Shelter in place is a term receiving much attention recently. The current pandemic forces us indoors and we spend many of our hours in our homes. Yet, thousands of our fellow residents currently live in dwellings where living conditions are hazardous to their health and safety.
As a long time, volunteer and Board member of Wichita Habitat for Humanity, I and my fellow volunteers have seen many situations here in Wichita where lives are in danger and dwellings are risky for the inhabitants. We have visited dwellings where the floors swayed as we walked on them. We visited homes where a child slept in a closet because the bedroom ceiling in his parents’ rental house had collapsed. In one home, four young girls waited hours for the bathtub to drain before they could bathe. We regularly hear of parents and children sharing beds because of lack of sleeping space. Overcrowding spreads disease. We have seen asthmatic children hospitalized repeatedly because they are living in a rental house with black mold. Now these children are homeschooled in the same house that is endangering their health. We speak with parents afraid for their children as they hear neighbor’s angry voices through paper thin walls or hear gunshots nightly in their neighborhood.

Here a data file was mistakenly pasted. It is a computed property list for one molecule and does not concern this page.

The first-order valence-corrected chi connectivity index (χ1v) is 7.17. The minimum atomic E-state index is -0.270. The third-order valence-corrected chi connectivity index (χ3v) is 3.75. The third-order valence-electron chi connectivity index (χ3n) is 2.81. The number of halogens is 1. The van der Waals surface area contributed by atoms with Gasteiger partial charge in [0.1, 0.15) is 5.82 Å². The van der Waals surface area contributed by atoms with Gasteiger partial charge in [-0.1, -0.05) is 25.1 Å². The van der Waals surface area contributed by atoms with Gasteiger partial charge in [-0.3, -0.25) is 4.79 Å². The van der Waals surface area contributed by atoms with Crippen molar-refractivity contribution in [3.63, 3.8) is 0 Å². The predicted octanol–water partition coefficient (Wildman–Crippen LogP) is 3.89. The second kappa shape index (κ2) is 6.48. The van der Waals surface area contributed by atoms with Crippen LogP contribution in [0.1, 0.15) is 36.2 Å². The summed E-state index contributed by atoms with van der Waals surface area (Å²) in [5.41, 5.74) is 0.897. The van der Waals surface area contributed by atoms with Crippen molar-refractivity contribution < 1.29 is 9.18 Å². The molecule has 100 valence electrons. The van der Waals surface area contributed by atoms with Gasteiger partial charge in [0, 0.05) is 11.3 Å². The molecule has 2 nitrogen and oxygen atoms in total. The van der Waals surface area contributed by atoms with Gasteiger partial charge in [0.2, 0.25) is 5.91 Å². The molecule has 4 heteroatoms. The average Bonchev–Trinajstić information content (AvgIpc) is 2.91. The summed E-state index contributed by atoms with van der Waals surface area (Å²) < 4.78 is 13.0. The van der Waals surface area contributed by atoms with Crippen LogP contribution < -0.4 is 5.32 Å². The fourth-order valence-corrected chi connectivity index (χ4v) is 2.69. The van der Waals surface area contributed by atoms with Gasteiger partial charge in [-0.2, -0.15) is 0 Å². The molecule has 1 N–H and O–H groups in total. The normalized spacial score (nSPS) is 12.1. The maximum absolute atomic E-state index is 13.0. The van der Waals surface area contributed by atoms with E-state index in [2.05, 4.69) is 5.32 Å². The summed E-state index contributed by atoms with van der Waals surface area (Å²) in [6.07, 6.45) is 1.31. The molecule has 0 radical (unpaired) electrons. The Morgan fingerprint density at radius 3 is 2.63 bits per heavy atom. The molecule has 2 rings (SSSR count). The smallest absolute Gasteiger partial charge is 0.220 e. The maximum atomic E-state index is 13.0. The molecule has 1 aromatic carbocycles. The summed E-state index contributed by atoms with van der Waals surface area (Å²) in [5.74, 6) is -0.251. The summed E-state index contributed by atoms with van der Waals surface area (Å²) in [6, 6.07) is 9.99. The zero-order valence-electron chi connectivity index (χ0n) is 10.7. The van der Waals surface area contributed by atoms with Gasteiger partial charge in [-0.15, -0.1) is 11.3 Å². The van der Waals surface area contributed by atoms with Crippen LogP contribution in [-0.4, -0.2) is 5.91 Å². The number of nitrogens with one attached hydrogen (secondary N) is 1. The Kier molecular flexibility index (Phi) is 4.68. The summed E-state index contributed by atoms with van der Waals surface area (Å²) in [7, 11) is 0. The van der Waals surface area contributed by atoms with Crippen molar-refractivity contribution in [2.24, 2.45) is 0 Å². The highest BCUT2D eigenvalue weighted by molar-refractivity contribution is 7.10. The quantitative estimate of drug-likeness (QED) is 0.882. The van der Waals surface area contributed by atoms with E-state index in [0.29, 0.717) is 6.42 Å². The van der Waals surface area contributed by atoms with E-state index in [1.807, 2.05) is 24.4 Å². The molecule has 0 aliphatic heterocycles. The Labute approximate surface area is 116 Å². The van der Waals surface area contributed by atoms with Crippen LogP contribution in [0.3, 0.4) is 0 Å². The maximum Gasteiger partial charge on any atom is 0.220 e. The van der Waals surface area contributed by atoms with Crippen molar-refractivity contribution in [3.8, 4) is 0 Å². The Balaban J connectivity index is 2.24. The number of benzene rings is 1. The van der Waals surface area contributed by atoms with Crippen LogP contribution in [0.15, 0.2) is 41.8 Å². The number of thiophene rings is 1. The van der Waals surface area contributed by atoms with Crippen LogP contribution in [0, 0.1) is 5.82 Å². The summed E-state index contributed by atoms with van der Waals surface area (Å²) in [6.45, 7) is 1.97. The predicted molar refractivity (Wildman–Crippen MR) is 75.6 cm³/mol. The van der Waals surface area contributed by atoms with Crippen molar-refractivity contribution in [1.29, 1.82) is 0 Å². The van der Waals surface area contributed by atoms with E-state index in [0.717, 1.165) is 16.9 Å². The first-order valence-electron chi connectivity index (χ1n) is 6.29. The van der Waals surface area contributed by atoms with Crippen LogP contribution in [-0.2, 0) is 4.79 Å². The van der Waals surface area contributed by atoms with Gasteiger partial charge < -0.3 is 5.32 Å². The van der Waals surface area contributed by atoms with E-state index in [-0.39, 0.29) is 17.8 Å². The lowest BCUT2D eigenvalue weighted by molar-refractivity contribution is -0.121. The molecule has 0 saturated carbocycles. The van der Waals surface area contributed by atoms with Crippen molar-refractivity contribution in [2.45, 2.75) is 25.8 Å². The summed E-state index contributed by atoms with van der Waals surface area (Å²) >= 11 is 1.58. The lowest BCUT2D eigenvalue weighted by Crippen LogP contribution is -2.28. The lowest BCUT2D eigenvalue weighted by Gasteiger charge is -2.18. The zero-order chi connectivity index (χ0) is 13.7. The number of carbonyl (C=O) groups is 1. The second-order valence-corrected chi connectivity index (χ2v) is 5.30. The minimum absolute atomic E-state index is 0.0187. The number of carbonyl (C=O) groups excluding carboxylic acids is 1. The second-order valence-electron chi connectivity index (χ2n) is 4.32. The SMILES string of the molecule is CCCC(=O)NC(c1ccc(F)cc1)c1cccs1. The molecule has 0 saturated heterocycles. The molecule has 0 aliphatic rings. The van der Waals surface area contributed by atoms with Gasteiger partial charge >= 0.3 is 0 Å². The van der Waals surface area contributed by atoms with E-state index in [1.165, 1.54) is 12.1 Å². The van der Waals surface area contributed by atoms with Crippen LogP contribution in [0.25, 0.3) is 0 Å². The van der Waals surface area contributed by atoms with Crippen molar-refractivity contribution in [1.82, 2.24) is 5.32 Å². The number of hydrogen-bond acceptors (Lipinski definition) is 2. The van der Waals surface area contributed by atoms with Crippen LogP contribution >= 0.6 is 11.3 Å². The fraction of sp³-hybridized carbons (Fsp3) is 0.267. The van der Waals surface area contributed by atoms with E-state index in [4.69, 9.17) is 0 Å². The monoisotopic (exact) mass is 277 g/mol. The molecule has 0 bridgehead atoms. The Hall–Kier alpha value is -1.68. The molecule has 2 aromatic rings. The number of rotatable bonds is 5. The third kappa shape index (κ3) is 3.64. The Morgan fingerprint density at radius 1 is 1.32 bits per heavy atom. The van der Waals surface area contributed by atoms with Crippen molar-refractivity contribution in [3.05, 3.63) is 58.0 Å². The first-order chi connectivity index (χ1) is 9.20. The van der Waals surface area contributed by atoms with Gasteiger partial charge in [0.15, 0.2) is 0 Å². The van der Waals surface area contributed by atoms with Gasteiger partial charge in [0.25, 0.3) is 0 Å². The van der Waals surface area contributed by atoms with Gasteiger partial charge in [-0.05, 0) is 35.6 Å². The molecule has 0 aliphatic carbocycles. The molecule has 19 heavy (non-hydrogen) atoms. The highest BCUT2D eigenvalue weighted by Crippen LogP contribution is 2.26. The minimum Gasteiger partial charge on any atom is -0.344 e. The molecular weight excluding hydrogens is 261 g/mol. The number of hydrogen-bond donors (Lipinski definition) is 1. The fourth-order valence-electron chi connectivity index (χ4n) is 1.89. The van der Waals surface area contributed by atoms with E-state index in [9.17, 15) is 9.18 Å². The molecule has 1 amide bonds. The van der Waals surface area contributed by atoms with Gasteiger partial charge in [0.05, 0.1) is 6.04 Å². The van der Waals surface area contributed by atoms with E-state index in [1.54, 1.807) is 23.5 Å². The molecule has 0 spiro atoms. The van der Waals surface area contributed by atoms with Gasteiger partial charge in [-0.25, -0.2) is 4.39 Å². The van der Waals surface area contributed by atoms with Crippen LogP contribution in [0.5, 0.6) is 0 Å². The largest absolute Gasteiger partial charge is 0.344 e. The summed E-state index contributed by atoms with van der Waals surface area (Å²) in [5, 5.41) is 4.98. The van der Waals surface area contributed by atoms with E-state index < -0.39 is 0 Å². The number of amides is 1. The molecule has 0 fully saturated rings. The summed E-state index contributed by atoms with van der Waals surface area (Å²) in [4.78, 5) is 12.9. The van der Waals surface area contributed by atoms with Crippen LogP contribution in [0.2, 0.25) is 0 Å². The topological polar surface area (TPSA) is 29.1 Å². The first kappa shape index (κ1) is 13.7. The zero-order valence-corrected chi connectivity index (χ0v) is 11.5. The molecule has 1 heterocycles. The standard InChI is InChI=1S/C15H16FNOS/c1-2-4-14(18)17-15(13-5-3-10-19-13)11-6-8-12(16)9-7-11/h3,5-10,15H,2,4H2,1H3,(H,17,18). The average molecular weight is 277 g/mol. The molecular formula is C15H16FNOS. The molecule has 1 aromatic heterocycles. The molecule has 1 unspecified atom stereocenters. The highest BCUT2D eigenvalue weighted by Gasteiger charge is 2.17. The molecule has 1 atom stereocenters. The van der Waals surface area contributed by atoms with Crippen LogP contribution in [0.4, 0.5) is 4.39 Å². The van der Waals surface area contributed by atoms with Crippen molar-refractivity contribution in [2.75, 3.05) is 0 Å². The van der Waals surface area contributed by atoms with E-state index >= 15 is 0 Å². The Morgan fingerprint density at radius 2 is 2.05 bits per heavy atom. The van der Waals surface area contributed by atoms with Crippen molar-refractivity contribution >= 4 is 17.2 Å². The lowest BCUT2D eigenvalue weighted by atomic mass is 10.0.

In one particularly moving situation, a mattress was propped against a dining room wall where a young boy slept under the table during the night and the family ate at the table during the day. Imagine now the young boy is educated at the same table he sleeps under at night.
Throughout the area, there are health care providers, CNAs and LPNs, who finish their shifts at nursing homes or hospitals and come home to their families carrying contaminated clothing where there is no ready access to laundry facilities. Yes, they can use a laundromat or the apartment complex’s facilities, but where do they store their contaminated clothing?
The last month has been a difficult one for us. Priorities and aspirations are changing. As our economy begins to gear up again and we reexamine our lives, I urge each of you to remember the housing needs in Wichita and surrounding areas. Make housing a priority and work to ensure that each person has a safe, healthy, affordable place to live. Working together, we can achieve this goal. Activate your efforts by volunteering, donating and advocating with public officials at all levels of government to make housing a priority. Safe, healthy, and affordable housing is a goal we can achieve!
Ann Patterson, Advocacy Chair for Wichita Habitat for Humanity